The NES version of Yoshi was made available for purchase on the Virtual Console service. The first one is for the Wii in 2007. The game was then re-released on September 1, 2011 as a downloadable title on the Nintendo 3DS, available only to members of the Nintendo Ambassador program. Yoshi was made available for purchase in the Nintendo eShop on August 22, 2012 in Japan, on February 21, 2013 in North America and on May 2, 2013 in Europe. It was also released for the Wii U on June 12, 2013 as the part of the 30-year Famicom anniversary with the price of 30 cents which become the regular price starting on July 12, 2013.
The game was poorly received by critcs, with common criticism directed towards its perceived repetitive gameplay and dependence on luck, which led to short replay value. Brett Alan Weiss of Allgame called Yoshi a "surprisingly dull game," noting that while the game's controls are unique, "the novelty wears off after a while."
Reviews of Yoshi's Virtual Console release on Wii in 2007 were also critical. Both Frank Provo of GameSpot and Lucas M. Thomas of IGN rated Yoshi 5 out of 10. Thomas regarded the gameplay as "slow" and the controls "cumbersome," and concluded that the game is a "beginner's puzzler, holding little appeal for experienced players". While Provo complimented both the game's graphics and music, he stated that the gameplay did not involve much strategy, inciting little reason to play more than a few minutes. Nintendo Life felt that Yoshi was "uninspired", rating the game 4 out of 10.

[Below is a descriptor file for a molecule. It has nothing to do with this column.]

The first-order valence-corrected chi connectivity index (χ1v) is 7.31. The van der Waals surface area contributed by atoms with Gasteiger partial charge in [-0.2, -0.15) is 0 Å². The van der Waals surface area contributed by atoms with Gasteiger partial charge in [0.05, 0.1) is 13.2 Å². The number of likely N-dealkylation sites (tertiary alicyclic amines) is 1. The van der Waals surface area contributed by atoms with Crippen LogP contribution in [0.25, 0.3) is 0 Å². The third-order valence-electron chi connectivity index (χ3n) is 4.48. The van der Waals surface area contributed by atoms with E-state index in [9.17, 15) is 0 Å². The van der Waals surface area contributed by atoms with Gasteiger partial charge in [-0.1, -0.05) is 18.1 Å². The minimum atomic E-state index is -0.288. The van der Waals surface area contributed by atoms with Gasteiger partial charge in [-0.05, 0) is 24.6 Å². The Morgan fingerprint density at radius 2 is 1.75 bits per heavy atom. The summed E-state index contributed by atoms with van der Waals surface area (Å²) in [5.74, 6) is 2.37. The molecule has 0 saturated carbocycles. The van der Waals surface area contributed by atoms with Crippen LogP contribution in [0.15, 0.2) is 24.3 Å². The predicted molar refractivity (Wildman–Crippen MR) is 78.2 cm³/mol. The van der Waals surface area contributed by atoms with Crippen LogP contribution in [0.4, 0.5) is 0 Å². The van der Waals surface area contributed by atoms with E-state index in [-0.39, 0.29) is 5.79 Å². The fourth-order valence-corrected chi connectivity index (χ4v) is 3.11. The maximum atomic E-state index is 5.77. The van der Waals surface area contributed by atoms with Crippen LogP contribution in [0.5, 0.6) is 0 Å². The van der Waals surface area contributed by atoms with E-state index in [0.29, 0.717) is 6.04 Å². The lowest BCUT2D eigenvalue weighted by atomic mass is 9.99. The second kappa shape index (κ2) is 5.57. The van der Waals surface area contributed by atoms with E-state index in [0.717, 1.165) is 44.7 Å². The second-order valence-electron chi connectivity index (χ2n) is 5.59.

Several websites that covered recent Virtual Console releases recommended that players refrain from purchasing Yoshi. Nintendo World Report stated that "there's too much luck and chance in the game to make playing it satisfying," and Joystiq also stated that "while [the gameplay is] admittedly a pretty interesting way to spend an afternoon, it still feels like kind of a ripoff." Jeremy Parish of 1UP.com stated that the gameplay in Yoshi was "not enough to justify the asking price [of 500 points]," though he later stated that, compared to the "uninspired" Yoshi's Cookie, Yoshi was "decent and actually had some relationship to the Mario series."
On the more positive side, the Europress gaming magazine N-Force stated in a preview for the game in its September 1992 issue that "basically [the game] is great. The fun of Tetris, but with colour and sound effects. Just as hard, maybe harder – definitely just as addictive." It later rated the game 4 out of 5 in the Buyers' Guide for its January 1993 issue, summarizing that "Yoshi is great fun. Gameplay's nothing new – Tetris all over again! Graphics are a treat. Lots of fun – in short bursts." The Washington Post in 1993 called the game "simple, but addictive, just like all puzzlers from the Big N. Give Yoshi's Cookie a taste test - but don't do it before bedtime. You might have nightmares about that NES coming back to life."
Yoshi sold 500,000 copies in its first day on sale.